Brie Larson puts in a star making performance as the passionate and tough Grace, a formidable friend of the kids in her charge, and in love with her long-term boyfriend and co-worker, Mason (John Gallagher Jr.). But Grace's inability to open up emotionally has put a strain on their relationship, and when she crosses paths with a gifted, but troubled teenage girl with whom she has a charged connection, she is forced to confront her own past and to face the surprising future that suddenly presents itself.
Every year there is at least one film that brings new eyes to a previously taboo topic of discussion for films. This year its Short Term 12 as it looks at the real effects of child abuse and abandonment and the result is one of the best independent films of the year.
The film follows the staff of Short Term 12, including Grace (Brie Larson). Short Term 12 is a short term care facility for children with nowhere else to go while social services sorts out their more permanent living situation. When Grace discovers she is pregnant she begins to relive her past trauma’s as her boyfriend and fellow care worker Mason (John Gallagher Jr) tries to get through to her as she tries to keep her life from interfering with her helping the kids she is in charge of.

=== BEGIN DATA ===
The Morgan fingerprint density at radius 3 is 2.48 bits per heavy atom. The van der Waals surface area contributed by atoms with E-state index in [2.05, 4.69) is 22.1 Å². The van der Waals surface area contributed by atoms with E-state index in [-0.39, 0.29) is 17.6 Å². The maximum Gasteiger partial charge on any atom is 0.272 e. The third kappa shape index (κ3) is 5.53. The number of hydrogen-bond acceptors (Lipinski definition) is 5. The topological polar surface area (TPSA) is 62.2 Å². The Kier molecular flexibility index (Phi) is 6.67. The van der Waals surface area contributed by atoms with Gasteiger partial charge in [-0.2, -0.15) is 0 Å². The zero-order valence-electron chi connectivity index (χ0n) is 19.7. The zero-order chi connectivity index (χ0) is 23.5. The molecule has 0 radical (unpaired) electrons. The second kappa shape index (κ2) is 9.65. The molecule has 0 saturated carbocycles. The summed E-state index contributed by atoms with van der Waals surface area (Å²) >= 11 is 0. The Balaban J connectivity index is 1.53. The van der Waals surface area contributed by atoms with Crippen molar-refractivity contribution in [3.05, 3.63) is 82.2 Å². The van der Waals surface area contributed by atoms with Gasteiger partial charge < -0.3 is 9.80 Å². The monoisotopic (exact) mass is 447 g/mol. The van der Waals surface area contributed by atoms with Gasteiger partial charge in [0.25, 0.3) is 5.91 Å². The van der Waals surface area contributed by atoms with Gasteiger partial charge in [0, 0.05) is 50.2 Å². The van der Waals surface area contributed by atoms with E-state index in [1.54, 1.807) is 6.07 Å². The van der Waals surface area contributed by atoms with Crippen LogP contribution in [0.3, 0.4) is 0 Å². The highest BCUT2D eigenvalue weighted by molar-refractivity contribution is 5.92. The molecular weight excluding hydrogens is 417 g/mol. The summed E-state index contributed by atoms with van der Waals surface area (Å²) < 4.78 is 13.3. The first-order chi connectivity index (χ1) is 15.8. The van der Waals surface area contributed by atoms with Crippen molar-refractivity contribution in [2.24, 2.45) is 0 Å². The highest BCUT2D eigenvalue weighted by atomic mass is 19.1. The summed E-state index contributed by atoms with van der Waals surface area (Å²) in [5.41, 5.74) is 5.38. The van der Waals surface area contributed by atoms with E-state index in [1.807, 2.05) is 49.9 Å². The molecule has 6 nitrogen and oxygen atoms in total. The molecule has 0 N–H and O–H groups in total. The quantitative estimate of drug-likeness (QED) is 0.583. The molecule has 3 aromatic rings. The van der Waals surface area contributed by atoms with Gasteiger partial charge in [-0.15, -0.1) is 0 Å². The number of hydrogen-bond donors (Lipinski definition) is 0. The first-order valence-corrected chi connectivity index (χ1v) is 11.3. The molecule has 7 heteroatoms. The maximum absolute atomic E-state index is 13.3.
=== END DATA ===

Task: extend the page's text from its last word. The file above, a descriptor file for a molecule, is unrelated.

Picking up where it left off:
The beauty of Short Term 12 isn’t the beautifully written and realistic dialogue. It isn’t even the wonderful performances from Larson, Gallagher Jr and Kaitlyn Dever as Jayden, a defensive yet vibrant new addition to the building. It’s the films ability to take seemingly clichéd ideas and breathe new life into them. When the oldest member of the group Marcus (Keith Stanfield) wallows in self pity as kids cannot stay once they turn 18, writer/director Destin Cretton speaks his fears through a rap song, an inventive and utterly spellbinding piece of music and lyrics that will change even the most cynical person’s view of the art form.
Deeply shocking and personal, Cretton weaves individual stories into a grand tale of children and adults facing a crucible as they try to reach the next stage in their lives, a place where they can put the past behind them. As Jayden and Marcus reach the threshold of this change it forces Grace to face her own past, a tale many of the people at Short Term 12 know but one she is still afraid of.
Larson is unbelievably good and worthy of the awards buzz she has been receiving but the real highlight is Dever who devotes everything to her performance as the broken Jayden, a character you have seen before but never like this, never this real.